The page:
In this project, we’ve decided to follow the concept of “page helpers”. Basically, it abstracts at level page the interactions you can get with a certain page. This level of abstractions aims for a cleaner codebase, because when you’re writing the real test, you use the methods you’ve previously defined on the page.  For example, in the Login Page, we’ve set the interactions “Enter credentials” and “Sign in”.  Here is the code:

 

public LogInPage EnterCredentials(string username, string password)
{
    App.WaitForElement(emailField);
    App.Tap(emailField);
    App.EnterText(username);
    App.DismissKeyboard();

    App.Tap(passwordField);
    App.EnterText(password);
    App.DismissKeyboard();

    App.Screenshot("Credentials Entered");

    return this;
}

public void SignIn()
{
    App.Tap(signInButton);
}

As you can see, this avoids going to “control level” when you’re writing the actual tests. So, for a successful sign-in test, you can write a test as simple as:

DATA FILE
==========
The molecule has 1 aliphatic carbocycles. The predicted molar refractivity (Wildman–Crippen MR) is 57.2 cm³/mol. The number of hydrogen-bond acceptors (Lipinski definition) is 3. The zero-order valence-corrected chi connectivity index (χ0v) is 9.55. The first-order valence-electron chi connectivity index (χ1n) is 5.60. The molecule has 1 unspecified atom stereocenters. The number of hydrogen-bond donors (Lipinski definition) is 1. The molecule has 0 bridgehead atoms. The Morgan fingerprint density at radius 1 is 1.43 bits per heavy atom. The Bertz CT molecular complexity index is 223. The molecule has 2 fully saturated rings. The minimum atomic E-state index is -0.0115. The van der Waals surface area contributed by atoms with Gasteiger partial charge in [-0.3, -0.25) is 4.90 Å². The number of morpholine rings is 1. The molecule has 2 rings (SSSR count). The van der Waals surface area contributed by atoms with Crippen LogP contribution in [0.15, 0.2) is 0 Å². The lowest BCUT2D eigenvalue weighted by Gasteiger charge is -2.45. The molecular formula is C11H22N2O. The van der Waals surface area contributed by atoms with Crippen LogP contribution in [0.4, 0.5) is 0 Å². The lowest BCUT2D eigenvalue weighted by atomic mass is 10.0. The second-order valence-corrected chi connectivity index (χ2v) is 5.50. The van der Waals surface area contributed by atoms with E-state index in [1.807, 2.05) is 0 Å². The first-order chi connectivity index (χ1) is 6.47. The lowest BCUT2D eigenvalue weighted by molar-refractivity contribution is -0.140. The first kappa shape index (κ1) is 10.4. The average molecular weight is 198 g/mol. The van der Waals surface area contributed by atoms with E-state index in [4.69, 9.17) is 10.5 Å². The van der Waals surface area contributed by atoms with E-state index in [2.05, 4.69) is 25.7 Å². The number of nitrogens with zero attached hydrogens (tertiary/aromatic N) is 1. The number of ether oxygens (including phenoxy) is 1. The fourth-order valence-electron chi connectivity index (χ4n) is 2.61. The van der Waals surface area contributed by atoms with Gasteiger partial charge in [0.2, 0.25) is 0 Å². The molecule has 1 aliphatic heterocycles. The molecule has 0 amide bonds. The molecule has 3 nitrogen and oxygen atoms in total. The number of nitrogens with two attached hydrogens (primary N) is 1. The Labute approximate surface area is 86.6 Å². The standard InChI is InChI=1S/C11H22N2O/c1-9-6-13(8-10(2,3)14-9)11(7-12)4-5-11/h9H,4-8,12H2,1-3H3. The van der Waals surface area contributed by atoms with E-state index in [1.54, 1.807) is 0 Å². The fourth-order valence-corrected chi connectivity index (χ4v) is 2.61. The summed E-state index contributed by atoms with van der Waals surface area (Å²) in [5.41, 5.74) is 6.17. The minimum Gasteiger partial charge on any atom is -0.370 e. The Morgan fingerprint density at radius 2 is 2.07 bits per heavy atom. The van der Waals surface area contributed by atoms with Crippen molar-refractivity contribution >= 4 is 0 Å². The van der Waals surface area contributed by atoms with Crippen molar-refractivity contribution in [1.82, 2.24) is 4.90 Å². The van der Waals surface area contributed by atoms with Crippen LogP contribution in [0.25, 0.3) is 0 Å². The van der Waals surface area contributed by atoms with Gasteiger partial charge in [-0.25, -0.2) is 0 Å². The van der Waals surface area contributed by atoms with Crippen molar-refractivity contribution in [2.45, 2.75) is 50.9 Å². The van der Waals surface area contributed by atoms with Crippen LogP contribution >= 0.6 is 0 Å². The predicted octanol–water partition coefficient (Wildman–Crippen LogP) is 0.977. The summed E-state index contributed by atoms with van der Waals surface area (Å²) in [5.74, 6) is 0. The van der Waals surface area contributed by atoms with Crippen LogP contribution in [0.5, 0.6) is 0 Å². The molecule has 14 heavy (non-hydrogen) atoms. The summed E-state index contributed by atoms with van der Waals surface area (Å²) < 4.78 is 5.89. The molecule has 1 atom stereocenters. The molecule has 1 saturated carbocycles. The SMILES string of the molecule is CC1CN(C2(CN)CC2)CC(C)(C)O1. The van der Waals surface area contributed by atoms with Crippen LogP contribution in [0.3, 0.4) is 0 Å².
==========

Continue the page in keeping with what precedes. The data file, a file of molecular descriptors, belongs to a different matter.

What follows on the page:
[Test]
public void SuccessSignInTest()
{
[…]
    new LogInPage()
    .EnterCredentials(TestSettings.TestUsername, TestSettings.TestPassword)
    .SignIn();  

    new HomePage();
[…]
}

We were creating a helper page when needed. Another advantage of following this method is to concentrate the coupling with the actual UI in only one point of your code. Nevertheless, it’s a no-brainer that UI code and UI test code must be coupled to a certain extent.

 

A handy tool: REPL console

 

To create tests, you need to script step-by-step the interaction with the view hierarchy of the app (e.g. write this on that entry, and then push that button, etc…). In order to identify the elements on the visual tree, you can use the identifier of the image as a selector. Optionally, you can set an AutomationID. In that case, this will serve as an identifier of the view element, but only for automation purposes. Alternatively, you can do LINQ-like queries by different attributes: E.g by class, by enabled state…